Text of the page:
100 years after the Harlem Renaissance was born, cartoonist Rafael Barajas “El Fisgón” shares a captivating visual presentation about the legacy of Mexican caricaturist Miguel Covarrubias, whose book Negro Drawings is considered a classic collection of sketches from the vast social movement.
Barajas will dissect the profound cultural turmoil of the early 20th century, which questioned most of the Ancien Régime’s social, artistic, intellectual and scientific paradigms. For Mexico, this time translated into a complex social revolution, which led to what local historians call the Mexican Renaissance and turned Mexico City into a significant artistic hub. Simultaneously, African American figures such as Langston Hughes and Louis Armstrong transformed the Harlem neighborhood into a black cultural mecca.
This fascinating talk will closely examine how Covarrubias left a significant mark in both movements and will be followed by a Q&A session with the audience.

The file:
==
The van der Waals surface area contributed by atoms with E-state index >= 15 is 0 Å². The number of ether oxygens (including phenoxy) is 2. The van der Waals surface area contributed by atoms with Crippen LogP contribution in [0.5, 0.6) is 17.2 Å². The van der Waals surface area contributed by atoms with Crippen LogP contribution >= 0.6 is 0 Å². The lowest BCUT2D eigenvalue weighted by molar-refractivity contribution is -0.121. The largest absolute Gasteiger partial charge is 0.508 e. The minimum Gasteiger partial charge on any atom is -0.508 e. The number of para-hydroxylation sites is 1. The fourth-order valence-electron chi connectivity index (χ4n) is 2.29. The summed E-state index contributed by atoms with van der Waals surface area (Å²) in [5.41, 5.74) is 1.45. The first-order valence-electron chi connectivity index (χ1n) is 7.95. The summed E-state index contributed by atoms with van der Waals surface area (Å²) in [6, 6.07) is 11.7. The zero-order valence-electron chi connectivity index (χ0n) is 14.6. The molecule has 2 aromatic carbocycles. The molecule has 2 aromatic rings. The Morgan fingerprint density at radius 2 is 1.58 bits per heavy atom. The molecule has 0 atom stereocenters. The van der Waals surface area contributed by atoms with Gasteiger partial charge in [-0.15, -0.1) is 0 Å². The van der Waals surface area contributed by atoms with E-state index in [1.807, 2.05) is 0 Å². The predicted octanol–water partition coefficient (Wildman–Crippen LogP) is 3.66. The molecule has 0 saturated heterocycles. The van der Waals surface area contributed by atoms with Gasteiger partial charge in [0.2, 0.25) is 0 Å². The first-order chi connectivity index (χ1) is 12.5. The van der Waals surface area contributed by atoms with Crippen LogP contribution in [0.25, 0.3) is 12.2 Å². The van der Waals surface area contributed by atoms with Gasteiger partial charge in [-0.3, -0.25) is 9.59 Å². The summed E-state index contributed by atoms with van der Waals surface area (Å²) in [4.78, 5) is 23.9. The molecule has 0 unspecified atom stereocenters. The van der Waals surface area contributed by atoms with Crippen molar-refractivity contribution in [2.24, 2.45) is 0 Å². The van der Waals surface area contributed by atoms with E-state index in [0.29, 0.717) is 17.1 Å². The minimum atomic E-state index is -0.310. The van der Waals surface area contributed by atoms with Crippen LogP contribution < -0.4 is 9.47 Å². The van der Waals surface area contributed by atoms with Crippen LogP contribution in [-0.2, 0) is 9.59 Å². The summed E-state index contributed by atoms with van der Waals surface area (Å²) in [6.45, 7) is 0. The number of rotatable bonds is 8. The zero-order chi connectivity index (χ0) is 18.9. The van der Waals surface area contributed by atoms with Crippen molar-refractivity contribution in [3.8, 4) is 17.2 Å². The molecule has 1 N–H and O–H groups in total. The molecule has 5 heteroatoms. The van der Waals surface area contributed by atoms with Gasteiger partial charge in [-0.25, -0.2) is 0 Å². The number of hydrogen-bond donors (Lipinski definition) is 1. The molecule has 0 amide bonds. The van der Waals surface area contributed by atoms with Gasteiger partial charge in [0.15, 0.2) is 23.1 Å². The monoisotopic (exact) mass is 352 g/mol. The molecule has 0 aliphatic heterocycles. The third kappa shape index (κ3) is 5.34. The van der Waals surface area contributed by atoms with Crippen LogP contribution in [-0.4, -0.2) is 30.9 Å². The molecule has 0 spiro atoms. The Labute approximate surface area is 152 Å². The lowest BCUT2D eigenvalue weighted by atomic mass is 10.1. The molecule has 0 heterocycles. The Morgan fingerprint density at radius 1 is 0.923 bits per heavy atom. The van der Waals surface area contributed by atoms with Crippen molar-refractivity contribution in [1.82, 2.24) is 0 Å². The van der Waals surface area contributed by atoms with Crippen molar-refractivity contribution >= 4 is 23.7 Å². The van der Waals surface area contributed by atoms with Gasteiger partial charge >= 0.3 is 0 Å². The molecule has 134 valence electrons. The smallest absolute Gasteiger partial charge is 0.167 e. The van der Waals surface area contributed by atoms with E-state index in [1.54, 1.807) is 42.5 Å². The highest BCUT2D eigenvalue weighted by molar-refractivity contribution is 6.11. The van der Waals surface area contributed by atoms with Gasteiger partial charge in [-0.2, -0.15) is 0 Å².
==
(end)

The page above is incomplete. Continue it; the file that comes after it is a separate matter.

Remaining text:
Rafael Barajas “El Fisgón” has written numerous books on Mexican history, caricature, and arts. He has worked as editorial cartoonist for the daily newspaper La Jornada, illustrated over 20 children’s books and curated exhibitions for some of the most renowned museums in Mexico, such as the National Museum of Art. In 2003, he was granted a scholarship from the John Simon Guggenheim Foundation for his book La caricatura política mexicana de combate: 1872-1910 (The Mexican Political Combat Caricature: 1872-1910).
This event is made possible thanks to the support of the Institute of Mexican Studies at Columbia University, with additional support from the Mexican Cultural Institute of NewYork and Aeroméxico.